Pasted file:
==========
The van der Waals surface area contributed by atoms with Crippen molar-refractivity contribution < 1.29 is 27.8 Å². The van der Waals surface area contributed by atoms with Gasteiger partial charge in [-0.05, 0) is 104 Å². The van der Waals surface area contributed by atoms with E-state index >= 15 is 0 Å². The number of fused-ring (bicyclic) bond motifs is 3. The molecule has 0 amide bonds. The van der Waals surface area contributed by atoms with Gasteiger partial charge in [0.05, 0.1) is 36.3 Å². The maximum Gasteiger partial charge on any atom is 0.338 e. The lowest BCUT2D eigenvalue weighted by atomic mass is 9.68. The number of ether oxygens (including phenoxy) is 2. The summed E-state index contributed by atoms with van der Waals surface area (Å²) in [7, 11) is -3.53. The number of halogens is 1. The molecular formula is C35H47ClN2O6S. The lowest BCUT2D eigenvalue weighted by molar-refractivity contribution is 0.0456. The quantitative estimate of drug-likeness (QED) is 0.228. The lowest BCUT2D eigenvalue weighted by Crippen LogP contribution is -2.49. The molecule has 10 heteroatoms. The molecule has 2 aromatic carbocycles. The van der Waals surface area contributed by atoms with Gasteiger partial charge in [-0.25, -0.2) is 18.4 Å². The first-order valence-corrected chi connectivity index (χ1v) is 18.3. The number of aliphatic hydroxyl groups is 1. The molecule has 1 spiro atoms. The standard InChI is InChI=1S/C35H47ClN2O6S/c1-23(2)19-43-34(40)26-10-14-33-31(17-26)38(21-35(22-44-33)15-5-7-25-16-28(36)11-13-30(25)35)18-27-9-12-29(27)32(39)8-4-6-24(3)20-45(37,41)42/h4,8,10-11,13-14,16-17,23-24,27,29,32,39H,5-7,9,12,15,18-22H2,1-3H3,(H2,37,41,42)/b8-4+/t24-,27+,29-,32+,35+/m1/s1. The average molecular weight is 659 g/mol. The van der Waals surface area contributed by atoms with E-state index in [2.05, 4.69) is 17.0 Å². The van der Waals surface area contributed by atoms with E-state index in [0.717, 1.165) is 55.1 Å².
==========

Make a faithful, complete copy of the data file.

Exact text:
The van der Waals surface area contributed by atoms with Crippen molar-refractivity contribution < 1.29 is 27.8 Å². The van der Waals surface area contributed by atoms with Gasteiger partial charge in [-0.05, 0) is 104 Å². The van der Waals surface area contributed by atoms with E-state index >= 15 is 0 Å². The number of fused-ring (bicyclic) bond motifs is 3. The molecule has 0 amide bonds. The van der Waals surface area contributed by atoms with Gasteiger partial charge in [0.05, 0.1) is 36.3 Å². The maximum Gasteiger partial charge on any atom is 0.338 e. The lowest BCUT2D eigenvalue weighted by atomic mass is 9.68. The number of ether oxygens (including phenoxy) is 2. The summed E-state index contributed by atoms with van der Waals surface area (Å²) in [7, 11) is -3.53. The number of halogens is 1. The molecular formula is C35H47ClN2O6S. The lowest BCUT2D eigenvalue weighted by molar-refractivity contribution is 0.0456. The quantitative estimate of drug-likeness (QED) is 0.228. The lowest BCUT2D eigenvalue weighted by Crippen LogP contribution is -2.49. The molecule has 10 heteroatoms. The molecule has 2 aromatic carbocycles. The van der Waals surface area contributed by atoms with Gasteiger partial charge in [-0.25, -0.2) is 18.4 Å². The first-order valence-corrected chi connectivity index (χ1v) is 18.3. The number of aliphatic hydroxyl groups is 1. The molecule has 1 spiro atoms. The standard InChI is InChI=1S/C35H47ClN2O6S/c1-23(2)19-43-34(40)26-10-14-33-31(17-26)38(21-35(22-44-33)15-5-7-25-16-28(36)11-13-30(25)35)18-27-9-12-29(27)32(39)8-4-6-24(3)20-45(37,41)42/h4,8,10-11,13-14,16-17,23-24,27,29,32,39H,5-7,9,12,15,18-22H2,1-3H3,(H2,37,41,42)/b8-4+/t24-,27+,29-,32+,35+/m1/s1. The average molecular weight is 659 g/mol. The van der Waals surface area contributed by atoms with E-state index in [2.05, 4.69) is 17.0 Å². The van der Waals surface area contributed by atoms with E-state index in [0.717, 1.165) is 55.1 Å².